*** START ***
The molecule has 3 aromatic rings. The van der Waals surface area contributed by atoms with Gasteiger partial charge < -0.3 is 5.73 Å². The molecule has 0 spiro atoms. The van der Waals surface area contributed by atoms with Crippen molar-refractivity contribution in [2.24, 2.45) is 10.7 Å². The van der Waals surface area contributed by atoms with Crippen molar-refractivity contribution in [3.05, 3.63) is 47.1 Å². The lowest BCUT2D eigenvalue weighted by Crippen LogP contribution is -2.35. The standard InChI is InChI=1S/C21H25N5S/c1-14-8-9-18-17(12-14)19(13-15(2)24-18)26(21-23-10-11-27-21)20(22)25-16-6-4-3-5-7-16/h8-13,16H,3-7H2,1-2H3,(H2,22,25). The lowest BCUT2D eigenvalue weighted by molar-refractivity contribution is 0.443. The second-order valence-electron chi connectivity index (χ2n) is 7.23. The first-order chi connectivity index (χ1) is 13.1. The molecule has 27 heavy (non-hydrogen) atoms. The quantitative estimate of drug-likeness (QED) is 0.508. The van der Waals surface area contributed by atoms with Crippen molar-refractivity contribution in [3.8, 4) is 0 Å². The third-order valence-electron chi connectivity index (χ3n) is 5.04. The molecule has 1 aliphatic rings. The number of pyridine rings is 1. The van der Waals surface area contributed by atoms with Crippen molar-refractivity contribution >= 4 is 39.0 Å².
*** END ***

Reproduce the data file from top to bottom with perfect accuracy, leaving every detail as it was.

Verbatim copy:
The molecule has 3 aromatic rings. The van der Waals surface area contributed by atoms with Gasteiger partial charge < -0.3 is 5.73 Å². The molecule has 0 spiro atoms. The van der Waals surface area contributed by atoms with Crippen molar-refractivity contribution in [2.24, 2.45) is 10.7 Å². The van der Waals surface area contributed by atoms with Crippen molar-refractivity contribution in [3.05, 3.63) is 47.1 Å². The lowest BCUT2D eigenvalue weighted by Crippen LogP contribution is -2.35. The standard InChI is InChI=1S/C21H25N5S/c1-14-8-9-18-17(12-14)19(13-15(2)24-18)26(21-23-10-11-27-21)20(22)25-16-6-4-3-5-7-16/h8-13,16H,3-7H2,1-2H3,(H2,22,25). The lowest BCUT2D eigenvalue weighted by molar-refractivity contribution is 0.443. The second-order valence-electron chi connectivity index (χ2n) is 7.23. The first-order chi connectivity index (χ1) is 13.1. The molecule has 27 heavy (non-hydrogen) atoms. The quantitative estimate of drug-likeness (QED) is 0.508. The van der Waals surface area contributed by atoms with Crippen molar-refractivity contribution in [3.8, 4) is 0 Å². The third-order valence-electron chi connectivity index (χ3n) is 5.04. The molecule has 1 aliphatic rings. The number of pyridine rings is 1. The van der Waals surface area contributed by atoms with Crippen molar-refractivity contribution >= 4 is 39.0 Å².